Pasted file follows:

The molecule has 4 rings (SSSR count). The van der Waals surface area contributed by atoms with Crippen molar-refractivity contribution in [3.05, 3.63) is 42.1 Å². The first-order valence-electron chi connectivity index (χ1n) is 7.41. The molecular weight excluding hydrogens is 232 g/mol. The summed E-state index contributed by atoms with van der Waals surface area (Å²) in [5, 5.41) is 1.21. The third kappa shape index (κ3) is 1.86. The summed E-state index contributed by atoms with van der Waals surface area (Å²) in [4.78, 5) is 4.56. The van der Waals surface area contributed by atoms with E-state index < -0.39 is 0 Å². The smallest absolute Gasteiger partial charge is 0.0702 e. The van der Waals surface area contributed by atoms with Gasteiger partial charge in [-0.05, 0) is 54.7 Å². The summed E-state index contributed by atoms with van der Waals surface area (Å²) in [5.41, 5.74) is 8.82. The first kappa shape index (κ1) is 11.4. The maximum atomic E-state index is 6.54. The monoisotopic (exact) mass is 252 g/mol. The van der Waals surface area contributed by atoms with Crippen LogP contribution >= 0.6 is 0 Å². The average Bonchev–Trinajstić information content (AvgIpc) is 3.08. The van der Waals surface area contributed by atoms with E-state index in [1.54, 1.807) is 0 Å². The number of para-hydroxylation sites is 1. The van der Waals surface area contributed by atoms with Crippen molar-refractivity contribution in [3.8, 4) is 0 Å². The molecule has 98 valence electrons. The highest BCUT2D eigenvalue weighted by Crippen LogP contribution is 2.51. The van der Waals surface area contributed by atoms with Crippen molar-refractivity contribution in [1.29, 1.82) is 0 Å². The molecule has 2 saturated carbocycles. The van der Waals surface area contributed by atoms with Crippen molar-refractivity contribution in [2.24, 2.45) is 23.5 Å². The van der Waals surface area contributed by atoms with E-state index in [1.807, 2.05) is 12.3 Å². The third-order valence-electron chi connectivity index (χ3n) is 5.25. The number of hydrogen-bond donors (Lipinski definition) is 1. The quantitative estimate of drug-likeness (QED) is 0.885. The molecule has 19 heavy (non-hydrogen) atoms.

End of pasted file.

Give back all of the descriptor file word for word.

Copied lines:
The molecule has 4 rings (SSSR count). The van der Waals surface area contributed by atoms with Crippen molar-refractivity contribution in [3.05, 3.63) is 42.1 Å². The first-order valence-electron chi connectivity index (χ1n) is 7.41. The molecular weight excluding hydrogens is 232 g/mol. The summed E-state index contributed by atoms with van der Waals surface area (Å²) in [5, 5.41) is 1.21. The third kappa shape index (κ3) is 1.86. The summed E-state index contributed by atoms with van der Waals surface area (Å²) in [4.78, 5) is 4.56. The van der Waals surface area contributed by atoms with E-state index < -0.39 is 0 Å². The smallest absolute Gasteiger partial charge is 0.0702 e. The van der Waals surface area contributed by atoms with Gasteiger partial charge in [-0.05, 0) is 54.7 Å². The summed E-state index contributed by atoms with van der Waals surface area (Å²) in [5.41, 5.74) is 8.82. The first kappa shape index (κ1) is 11.4. The maximum atomic E-state index is 6.54. The monoisotopic (exact) mass is 252 g/mol. The van der Waals surface area contributed by atoms with Crippen LogP contribution >= 0.6 is 0 Å². The average Bonchev–Trinajstić information content (AvgIpc) is 3.08. The van der Waals surface area contributed by atoms with E-state index in [1.54, 1.807) is 0 Å². The number of para-hydroxylation sites is 1. The van der Waals surface area contributed by atoms with Crippen molar-refractivity contribution in [3.8, 4) is 0 Å². The molecule has 98 valence electrons. The highest BCUT2D eigenvalue weighted by Crippen LogP contribution is 2.51. The van der Waals surface area contributed by atoms with Crippen molar-refractivity contribution in [1.29, 1.82) is 0 Å². The molecule has 2 saturated carbocycles. The van der Waals surface area contributed by atoms with Crippen molar-refractivity contribution in [2.24, 2.45) is 23.5 Å². The van der Waals surface area contributed by atoms with E-state index in [1.807, 2.05) is 12.3 Å². The third-order valence-electron chi connectivity index (χ3n) is 5.25. The number of hydrogen-bond donors (Lipinski definition) is 1. The quantitative estimate of drug-likeness (QED) is 0.885. The molecule has 19 heavy (non-hydrogen) atoms.